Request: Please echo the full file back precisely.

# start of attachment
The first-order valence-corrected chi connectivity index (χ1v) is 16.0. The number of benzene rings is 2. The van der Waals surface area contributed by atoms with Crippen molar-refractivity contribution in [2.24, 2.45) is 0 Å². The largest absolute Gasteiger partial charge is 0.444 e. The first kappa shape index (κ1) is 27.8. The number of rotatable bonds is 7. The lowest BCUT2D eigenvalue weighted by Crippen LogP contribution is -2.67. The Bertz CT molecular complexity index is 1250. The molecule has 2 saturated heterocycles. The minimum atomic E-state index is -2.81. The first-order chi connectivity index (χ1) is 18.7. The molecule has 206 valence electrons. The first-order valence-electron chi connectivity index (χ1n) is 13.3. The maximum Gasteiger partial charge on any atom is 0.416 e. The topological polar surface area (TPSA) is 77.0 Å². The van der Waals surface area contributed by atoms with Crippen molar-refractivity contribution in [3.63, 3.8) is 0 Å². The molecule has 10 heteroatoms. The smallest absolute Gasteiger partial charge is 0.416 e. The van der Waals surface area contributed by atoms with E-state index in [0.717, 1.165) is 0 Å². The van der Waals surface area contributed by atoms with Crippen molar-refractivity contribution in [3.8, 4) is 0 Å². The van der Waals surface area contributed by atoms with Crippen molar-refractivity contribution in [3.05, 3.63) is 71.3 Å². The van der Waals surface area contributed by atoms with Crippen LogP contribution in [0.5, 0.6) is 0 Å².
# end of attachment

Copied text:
The first-order valence-corrected chi connectivity index (χ1v) is 16.0. The number of benzene rings is 2. The van der Waals surface area contributed by atoms with Crippen molar-refractivity contribution in [2.24, 2.45) is 0 Å². The largest absolute Gasteiger partial charge is 0.444 e. The first kappa shape index (κ1) is 27.8. The number of rotatable bonds is 7. The lowest BCUT2D eigenvalue weighted by Crippen LogP contribution is -2.67. The Bertz CT molecular complexity index is 1250. The molecule has 2 saturated heterocycles. The minimum atomic E-state index is -2.81. The first-order chi connectivity index (χ1) is 18.7. The molecule has 206 valence electrons. The first-order valence-electron chi connectivity index (χ1n) is 13.3. The maximum Gasteiger partial charge on any atom is 0.416 e. The topological polar surface area (TPSA) is 77.0 Å². The van der Waals surface area contributed by atoms with Crippen molar-refractivity contribution in [3.63, 3.8) is 0 Å². The molecule has 10 heteroatoms. The smallest absolute Gasteiger partial charge is 0.416 e. The van der Waals surface area contributed by atoms with E-state index in [0.717, 1.165) is 0 Å². The van der Waals surface area contributed by atoms with Crippen molar-refractivity contribution in [3.8, 4) is 0 Å². The van der Waals surface area contributed by atoms with Crippen molar-refractivity contribution in [3.05, 3.63) is 71.3 Å². The van der Waals surface area contributed by atoms with Crippen LogP contribution in [0.5, 0.6) is 0 Å².